Green Lawns vs. Barnegat Bay
For waterfowlers and lovers of waterfowling history, Barnegat Bay, New Jersey is hallowed ground. Take an early-morning boat ride across...
For waterfowlers and lovers of waterfowling history, Barnegat Bay, New Jersey is hallowed ground. Take an early-morning boat ride across the bay and you can just imagine those 19th-century market gunners hunkered down in one of the famous Barnegat Bay sneakboxes with an old-school Chesapeake Bay retriever at his side. That was then and this is now, and modern-day Barnegat Bay is polluted. But a controversial new proposal to drastically limit the amount of residential fertilizer run-off into the bay hopes to change that.
From this story in NorthJersey.com:
Lawns may turn more brittle and yellow, but lakes, bays and marshes could become a lot cleaner under a bill making its way through Trenton that would ban many lawn care products on the shelf today. Called the most comprehensive and prohibitive legislation of its kind in the nation by supporters and opponents alike, the bill calls for a sea change in the way New Jerseyans apply fertilizer to their lawns. The bill comes out of a package of legislation intended to restore Barnegat Bay, heavily polluted by fertilizer runoff, but its impact would be statewide.
The most contentious part of the bill limits the amount and type of nitrogen in fertilizer to a level that can’t be met by any of the products currently offered by the world’s largest lawn care retailer. “For that standard to be met, every product on the market would need to change,” said Chris Wible, director of environmental stewardship for Scotts Miracle-Gro Company, which is lobbying against certain provisions in the bill. The bill also bans phosphorus to maintain lawns, a move that has already been made by many lawn care companies. It would also ban anyone from applying fertilizer to turf:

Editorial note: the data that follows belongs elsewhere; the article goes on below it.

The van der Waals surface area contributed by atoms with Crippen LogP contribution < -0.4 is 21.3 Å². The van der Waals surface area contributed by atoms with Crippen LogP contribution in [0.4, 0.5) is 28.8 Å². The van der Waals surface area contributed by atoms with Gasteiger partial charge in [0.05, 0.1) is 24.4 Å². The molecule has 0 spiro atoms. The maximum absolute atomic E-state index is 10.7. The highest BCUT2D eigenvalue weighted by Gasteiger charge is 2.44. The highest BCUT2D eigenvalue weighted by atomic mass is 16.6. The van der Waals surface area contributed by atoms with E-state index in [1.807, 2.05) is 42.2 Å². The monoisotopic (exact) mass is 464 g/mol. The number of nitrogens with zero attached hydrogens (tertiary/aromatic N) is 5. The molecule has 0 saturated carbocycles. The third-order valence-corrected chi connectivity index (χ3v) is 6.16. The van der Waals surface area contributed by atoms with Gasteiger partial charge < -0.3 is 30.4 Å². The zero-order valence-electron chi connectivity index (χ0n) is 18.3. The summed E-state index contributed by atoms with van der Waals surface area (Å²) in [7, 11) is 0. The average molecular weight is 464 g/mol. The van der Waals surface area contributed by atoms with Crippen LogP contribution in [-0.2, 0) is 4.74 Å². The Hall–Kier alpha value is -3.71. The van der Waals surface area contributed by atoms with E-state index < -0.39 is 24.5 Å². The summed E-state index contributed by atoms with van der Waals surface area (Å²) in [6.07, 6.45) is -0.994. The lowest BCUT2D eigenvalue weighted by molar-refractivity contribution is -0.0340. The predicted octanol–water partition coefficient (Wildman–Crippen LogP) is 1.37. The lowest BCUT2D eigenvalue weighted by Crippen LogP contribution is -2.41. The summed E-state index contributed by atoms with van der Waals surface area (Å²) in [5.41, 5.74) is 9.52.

* Between Nov. 15 and March 1 or at any time when the ground is frozen. * Within 10 feet of any body of water. * During or just before a heavy rainfall. In addition, landscapers and others who apply fertilizer professionally would have to be trained and certified through a new program at Rutgers. “The industry knows that this poisons the environment and they should do something about it,” said Assemblyman John McKeon, D-Essex, head of the Assembly environment committee and a sponsor of the bill._
Your thoughts? Is the trade-off worth it? What’s more important: lush green trophy lawns that produce green, polluted water or not-so-green lush lawns that produce unpolluted run-off?